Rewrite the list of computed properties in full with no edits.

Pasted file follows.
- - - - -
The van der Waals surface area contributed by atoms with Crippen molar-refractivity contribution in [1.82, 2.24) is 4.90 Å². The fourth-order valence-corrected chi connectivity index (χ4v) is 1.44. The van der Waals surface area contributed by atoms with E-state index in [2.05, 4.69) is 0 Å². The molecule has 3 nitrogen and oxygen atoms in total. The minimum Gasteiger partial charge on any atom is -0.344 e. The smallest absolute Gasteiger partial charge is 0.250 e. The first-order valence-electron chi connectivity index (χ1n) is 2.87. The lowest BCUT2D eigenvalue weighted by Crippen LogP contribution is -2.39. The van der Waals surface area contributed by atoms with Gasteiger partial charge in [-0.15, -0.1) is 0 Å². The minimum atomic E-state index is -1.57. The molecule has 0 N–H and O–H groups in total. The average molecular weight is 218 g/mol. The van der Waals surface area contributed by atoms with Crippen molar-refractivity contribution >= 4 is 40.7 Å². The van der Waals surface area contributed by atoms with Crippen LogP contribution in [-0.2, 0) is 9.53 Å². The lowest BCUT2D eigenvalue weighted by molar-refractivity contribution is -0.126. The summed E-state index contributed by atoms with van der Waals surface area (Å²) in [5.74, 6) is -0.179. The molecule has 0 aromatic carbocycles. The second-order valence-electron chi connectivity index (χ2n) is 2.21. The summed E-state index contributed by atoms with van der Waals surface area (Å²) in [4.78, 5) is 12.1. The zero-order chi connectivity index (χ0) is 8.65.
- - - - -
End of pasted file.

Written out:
The van der Waals surface area contributed by atoms with Crippen molar-refractivity contribution in [1.82, 2.24) is 4.90 Å². The fourth-order valence-corrected chi connectivity index (χ4v) is 1.44. The van der Waals surface area contributed by atoms with E-state index in [2.05, 4.69) is 0 Å². The molecule has 3 nitrogen and oxygen atoms in total. The minimum Gasteiger partial charge on any atom is -0.344 e. The smallest absolute Gasteiger partial charge is 0.250 e. The first-order valence-electron chi connectivity index (χ1n) is 2.87. The lowest BCUT2D eigenvalue weighted by Crippen LogP contribution is -2.39. The van der Waals surface area contributed by atoms with Gasteiger partial charge in [-0.15, -0.1) is 0 Å². The minimum atomic E-state index is -1.57. The molecule has 0 N–H and O–H groups in total. The average molecular weight is 218 g/mol. The van der Waals surface area contributed by atoms with Crippen molar-refractivity contribution >= 4 is 40.7 Å². The van der Waals surface area contributed by atoms with Crippen LogP contribution in [-0.2, 0) is 9.53 Å². The lowest BCUT2D eigenvalue weighted by molar-refractivity contribution is -0.126. The summed E-state index contributed by atoms with van der Waals surface area (Å²) in [5.74, 6) is -0.179. The molecule has 0 aromatic carbocycles. The second-order valence-electron chi connectivity index (χ2n) is 2.21. The summed E-state index contributed by atoms with van der Waals surface area (Å²) in [4.78, 5) is 12.1. The zero-order chi connectivity index (χ0) is 8.65.